U.S. stocks fell in a broad late-day drop on Wednesday after a top Federal Reserve official said interest rates should not stay low for much longer, giving investors an excuse to take profits.

A speech by Kansas City Federal Reserve Bank President Thomas Hoenig drove afternoon selling after he said keeping interest rates too low for too long would encourage risky financial behavior.

Energy stocks led the declines, with the S&P energy index <.GSPE> falling 1 percent, and Dow component Exxon Mobil sliding 0.8 percent to $67.34. Crude oil futures fell 1.1 percent to $85.88 a barrel after data showed domestic inventories rose last week.

The Federal Reserve's near-zero interest-rate policy has underpinned a rally of almost 75 percent since the March 9, 2009, low, and the removal of easy money is one of the market's biggest fears. Hoenig, however, was the sole dissenter at the most recent Fed meeting, advocating higher rates.

It looks like what the market is latching onto is Thomas Hoenig -- the lone dissenter of the idea of not raising rates -- had some very strong comments, said Scott Marcouiller, senior equity market strategist at Wells Fargo Advisors in St. Louis.

The real reason is it's a short-term extended market that's vulnerable to short-term pullbacks and this is what it's using as the excuse.

The Dow Jones industrial average <.DJI> fell 72.47 points, or 0.66 percent, to 10,897.52. The Standard & Poor's 500 Index <.SPX> slipped 6.99 points, or 0.59 percent, to 1,182.45. The Nasdaq Composite Index <.IXIC> lost 5.65 points, or 0.23 percent, to 2,431.16.

In contrast, Federal Reserve Chairman Ben Bernanke said the U.S. economy still faces significant headwinds, suggesting he was in no rush to raise interest rates.

The CBOE Volatility Index <.VIX>, Wall Street's fear gauge, gained 2.4 percent after closing on Tuesday at a two-and-a-half-year low. Despite the gain, the VIX remains at low levels, suggesting a complacency among investors.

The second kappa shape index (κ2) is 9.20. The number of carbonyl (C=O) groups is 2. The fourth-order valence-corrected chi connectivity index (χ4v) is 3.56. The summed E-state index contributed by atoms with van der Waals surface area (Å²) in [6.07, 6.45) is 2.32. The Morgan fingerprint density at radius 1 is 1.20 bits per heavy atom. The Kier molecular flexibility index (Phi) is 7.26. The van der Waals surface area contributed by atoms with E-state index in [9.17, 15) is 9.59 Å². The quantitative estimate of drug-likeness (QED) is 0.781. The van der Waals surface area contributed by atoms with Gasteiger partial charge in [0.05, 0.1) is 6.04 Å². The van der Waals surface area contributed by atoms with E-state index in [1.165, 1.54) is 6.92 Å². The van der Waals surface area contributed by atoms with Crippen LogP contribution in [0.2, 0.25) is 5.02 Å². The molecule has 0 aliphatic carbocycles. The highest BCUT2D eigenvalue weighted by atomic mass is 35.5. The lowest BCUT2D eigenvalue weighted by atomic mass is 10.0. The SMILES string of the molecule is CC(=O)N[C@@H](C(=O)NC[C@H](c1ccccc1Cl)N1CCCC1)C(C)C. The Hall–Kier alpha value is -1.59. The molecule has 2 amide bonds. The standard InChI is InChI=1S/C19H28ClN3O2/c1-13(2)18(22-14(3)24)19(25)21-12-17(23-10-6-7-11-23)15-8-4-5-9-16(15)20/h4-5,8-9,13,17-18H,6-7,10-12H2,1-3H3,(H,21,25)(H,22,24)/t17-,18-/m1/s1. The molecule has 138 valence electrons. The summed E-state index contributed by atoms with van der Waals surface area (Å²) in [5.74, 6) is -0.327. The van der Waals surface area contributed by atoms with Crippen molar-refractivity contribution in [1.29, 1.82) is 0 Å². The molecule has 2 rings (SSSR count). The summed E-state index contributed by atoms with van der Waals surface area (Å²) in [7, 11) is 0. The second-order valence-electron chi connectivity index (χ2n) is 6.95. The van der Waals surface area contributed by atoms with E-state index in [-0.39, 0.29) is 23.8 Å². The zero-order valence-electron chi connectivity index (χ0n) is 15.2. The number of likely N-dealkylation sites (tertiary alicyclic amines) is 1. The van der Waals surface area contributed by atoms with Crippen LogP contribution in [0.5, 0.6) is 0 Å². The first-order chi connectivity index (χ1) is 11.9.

Data from the Investment Company Institute showed domestic equity funds had outflows of $64 million for the week ending March 31, the second consecutive week of outflows. Domestic equity funds have experienced outflows in six of the last eight months, suggesting investors remain cautious.

AIRLINE STOCKS FLY LATE

Airline stocks could be in play Thursday after the New York Times reported UAL Corp , parent of United Airlines, was in merger talks with US Airways Group Inc , citing people briefed on the matter.

Shares of UAL gained 5.5 percent to $20.00, while US Airways jumped 13.3 percent to $7.73 after the bell. The report lifted other airline stocks, including Delta Air Lines , up 2.1 percent at $14.46, and Continental Airlines , which rose 2.5 percent to $21.01 in late trading.

The KBW index of bank stocks <.BKX> slipped 0.4 percent, with JP Morgan Chase & Co down 1.1 percent at $45.32. Wells Fargo & Co shares slid 0.9 percent to $31.99.

Monsanto Co fell 2.1 percent to $68.09 after the agricultural seed company reported a quarterly profit below expectations and warned it will not meet its 2010 earnings goal.

Shares of Palm Inc
saw the biggest volume on the Nasdaq, with 83.1 million shares changing hands. The stock spiked 20 percent to $4.62 on speculation the smartphone maker may be an acquisition target.

Stocks gained some ground in the early afternoon after strong demand at a $21 billion Treasury auction of 10-year notes, but the momentum was short-lived.

Markets still face a $13 billion 30-year bond sale Thursday, which may prove a bigger hurdle.

Worries about Greece's debt load created a negative overhang early on after the government said the country's banks had asked for billions of euros in support and euro-zone states argued over the conditions of potential bailout loans.

About 9.63 billion shares traded on the New York Stock Exchange, the American Stock Exchange and Nasdaq, in line with last year's estimated daily average of 9.65 billion.

Declining stocks outnumbered advancing ones on the NYSE by a ratio of about 2 to 1, while on the Nasdaq, nearly five stocks fell for every four that rose.